Herald Tribune Youth Forum panelists discuss the relation between men and women in various parts of the world, as students from the Philippines, Japan, Finland, and Ceylon debate on: What has been the effect of “Americanization” on women in Asia, Africa, and Europe? Who should be the head of the family? Can polygamy be defended? What is the role of the wife? Might different kinds of family relationships be valid in different parts of the world? Should women have careers outside the home? Participants: Edgar Gimotes, Philippines; Yukiki Tamakami, Japan; Kaarina Honkapohja, Finland; P. Tissa Milroy Fernando, Ceylon.
Suggests ways of beginning in art and stresses the importance of making use of past experience. Shows students producing visual symbols which are suggested by a number of abstract ideas presented verbally. Encourages viewers to exercise the creativity that each possesses. (Hofstra College and WOR-TV) Kinescope.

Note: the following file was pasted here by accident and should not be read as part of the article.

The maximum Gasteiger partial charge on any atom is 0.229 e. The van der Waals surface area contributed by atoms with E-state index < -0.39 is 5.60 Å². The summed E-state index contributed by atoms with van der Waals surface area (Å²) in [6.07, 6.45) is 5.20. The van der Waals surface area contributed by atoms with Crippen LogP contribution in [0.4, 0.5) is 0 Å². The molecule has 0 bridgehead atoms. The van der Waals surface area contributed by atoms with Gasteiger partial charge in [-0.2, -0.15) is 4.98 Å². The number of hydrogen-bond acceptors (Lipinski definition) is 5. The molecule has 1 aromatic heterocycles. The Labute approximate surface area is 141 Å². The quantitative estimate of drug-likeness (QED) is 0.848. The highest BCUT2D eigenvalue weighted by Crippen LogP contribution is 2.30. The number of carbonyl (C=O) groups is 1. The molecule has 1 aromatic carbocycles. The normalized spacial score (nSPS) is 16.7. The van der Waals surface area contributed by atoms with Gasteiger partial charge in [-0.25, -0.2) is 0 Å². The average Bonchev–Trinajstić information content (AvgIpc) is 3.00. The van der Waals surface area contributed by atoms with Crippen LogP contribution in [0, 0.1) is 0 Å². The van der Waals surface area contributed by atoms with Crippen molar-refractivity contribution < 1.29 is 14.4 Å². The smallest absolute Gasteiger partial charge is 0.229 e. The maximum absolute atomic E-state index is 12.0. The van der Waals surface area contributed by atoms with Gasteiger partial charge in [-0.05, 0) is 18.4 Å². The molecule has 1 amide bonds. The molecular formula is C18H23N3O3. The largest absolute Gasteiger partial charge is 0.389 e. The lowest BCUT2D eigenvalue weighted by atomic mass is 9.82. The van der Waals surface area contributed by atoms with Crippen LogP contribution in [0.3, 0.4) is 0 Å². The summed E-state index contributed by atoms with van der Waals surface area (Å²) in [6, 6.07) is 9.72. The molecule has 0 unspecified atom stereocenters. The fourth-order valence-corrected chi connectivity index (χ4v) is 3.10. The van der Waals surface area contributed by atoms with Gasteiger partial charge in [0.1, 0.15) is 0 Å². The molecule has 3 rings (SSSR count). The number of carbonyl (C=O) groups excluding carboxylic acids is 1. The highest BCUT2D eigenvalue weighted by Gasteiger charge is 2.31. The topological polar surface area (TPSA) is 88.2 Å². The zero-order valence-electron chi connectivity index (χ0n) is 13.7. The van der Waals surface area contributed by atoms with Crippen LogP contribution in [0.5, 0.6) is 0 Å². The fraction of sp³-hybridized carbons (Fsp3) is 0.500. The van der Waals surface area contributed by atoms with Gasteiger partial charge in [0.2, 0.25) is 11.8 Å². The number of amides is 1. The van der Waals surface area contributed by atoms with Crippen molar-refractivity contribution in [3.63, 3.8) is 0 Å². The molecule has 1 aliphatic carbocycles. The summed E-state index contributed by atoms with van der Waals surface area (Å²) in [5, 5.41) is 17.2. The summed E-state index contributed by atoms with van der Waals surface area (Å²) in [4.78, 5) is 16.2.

Outlines Argentine history and discusses the political and economic climate, with prospects for the future. Emphasizes Argentina's problems and possibilities. Shows pictures of the land and the people. (WTTW) Kinescope.
Discusses the nature of art and its role in human life. Points out the difference in science, art, and prudence, and compares the way in which all things come into being--natural generation, artistic production, and divine creation. Explains that to do a work of art is to do something deliberately by knowledge and rules.
Discusses line, form, and symbol as conventional devices for communication in the visual arts. Demonstrates some of the conventions used for communication in the theater and the dance. Illustrates the communication of ideas, using pictures by Picasso and others.